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#196 blibecap

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Posted 08 October 2013 - 06:54 AM

Hi,

 

I wanted to contact  uwcamerastuff by there homepage. It seems that there domain (http://uwcamerastuff.com) has expired.

is there another way to contact them??

We are aware that we are having problems with our web site. Tech support is working to fix the problem. Please feel free to contact me directly, BLibecap@gmail.com. 

 

Sorry for the temporary outage. 

 

Bill


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#197 blibecap

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Posted 08 October 2013 - 02:36 PM

We are aware that we are having problems with our web site. Tech support is working to fix the problem. Please feel free to contact me directly, BLibecap@gmail.com. 

 

Sorry for the temporary outage. 

 

Bill

Our web site is back up now


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#198 drsteve

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Posted 08 October 2013 - 09:40 PM

Jean, you inspired me to measure my 5D housing to see how well it conforms to the standard mechanical engineering face seal guidelines.    Attached is the face seal design from the Parker o-ring catalog.  The first thing to notice is that it assumes sufficient clamping pressure that the surfaces are pressed together so that the two metal surfaces touch and the o-ring is completely trapped within the groove.   My 5D housing uses a standard 1/8" ring.  The terminology is unfortunate because a 1/8" o-ring has an actual thickness of 0.139 +-0.004.  The guidelines specify that the groove should be between 0.101 and 0.107 deep, which would give a compression ratio of 20% to 30%.  The width for a standard o-ring should be 0.177 and 0.187 to give room for the o-ring to expand laterally when compressed.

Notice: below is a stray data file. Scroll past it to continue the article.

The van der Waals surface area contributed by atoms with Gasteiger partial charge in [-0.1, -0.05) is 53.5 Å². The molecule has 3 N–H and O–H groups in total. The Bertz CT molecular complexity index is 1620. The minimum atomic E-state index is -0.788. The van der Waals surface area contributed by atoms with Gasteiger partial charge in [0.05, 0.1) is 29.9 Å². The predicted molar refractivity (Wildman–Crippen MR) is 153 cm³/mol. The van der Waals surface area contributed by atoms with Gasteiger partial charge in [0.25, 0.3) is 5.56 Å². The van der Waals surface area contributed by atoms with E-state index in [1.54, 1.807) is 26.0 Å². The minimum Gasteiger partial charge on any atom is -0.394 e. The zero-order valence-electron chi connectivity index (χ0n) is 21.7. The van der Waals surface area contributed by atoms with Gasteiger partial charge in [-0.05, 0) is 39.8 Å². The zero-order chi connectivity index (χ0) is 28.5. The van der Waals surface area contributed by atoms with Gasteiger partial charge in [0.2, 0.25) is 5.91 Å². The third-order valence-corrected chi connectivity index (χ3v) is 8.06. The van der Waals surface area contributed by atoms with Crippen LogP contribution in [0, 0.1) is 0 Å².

The groove in the housing measures 0.100 deep and 0.136 wide.  The depth conforms to the standard  depth assuming enough clamping force to compress the two halves until they touch.  However the cam latches do not provide enough force to do this.  When closed, there is a gap of 0.032 so that the o-ring compression is only 0.008 or 5.7%  This is seriously under compressed, which is the point I made in the original message.

 

I believe that you test housings to insure that they seal reliably, however since the initial seal is seriously under compressed it will work only if everything is perfectly clean and greased and nothing gets bumped in the rinse tank.  Of course everyone everyone should keep their o-rings perfectly clean and greased, but there are plenty of stories of someone getting a stand of hair or a piece of lint under their o-ring causing it to leak. 

 

The if o-ring were designed per the guidelines, it would be much more robust.  A hair or a spec of lint wouldn't cause it to fail.  The good news is that the vacuum system provides enough clamping force to make the seal much more reliable.

Attached Files


Edited by drsteve, 08 October 2013 - 09:42 PM.

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#199 diverdoug1

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Posted 09 October 2013 - 09:05 AM

drsteve, I have a couple of questions if you would be kind enough to answer.
1. Is there a fixed amount of o-ring compression required at zero pressure differential before it is considered adequately compressed, or does it vary between different types of 0-rings?
2. For the O-rings used in your Aquatica housing, what percentage of compression is considered adequate?
3. How many inches Hg of vacuum are required to bring your o-ring compression into this adequate range?
Thanks, Doug

#200 drsteve

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Posted 09 October 2013 - 02:10 PM

The rule of thumb for static face seals is to design around a nominal 20-30% compression with a worst case including tolerance stackup of  >10%.  Reciprocating seals on shafts (i.e. buttons) are typically designed around 15% compression with a minimum compression  >10%.  It varies somewhat for different materials.

 

I measured my 5D housing since it has a traditional rectangular o-ring groove.  The vacuum system is on my 5D3 housing which uses a dovetail groove.  The calculations are a bit tricker for the dovetail, but I pump my housing down by 10inHg = 4.9psi.  The cross sectional area of the rear door is roughly 50 in^2, so the vacuum is applying an additional 250lbs of force.  Jean said that they set the latches to apply 45lbs, so an additional 250lb should be safe ;-)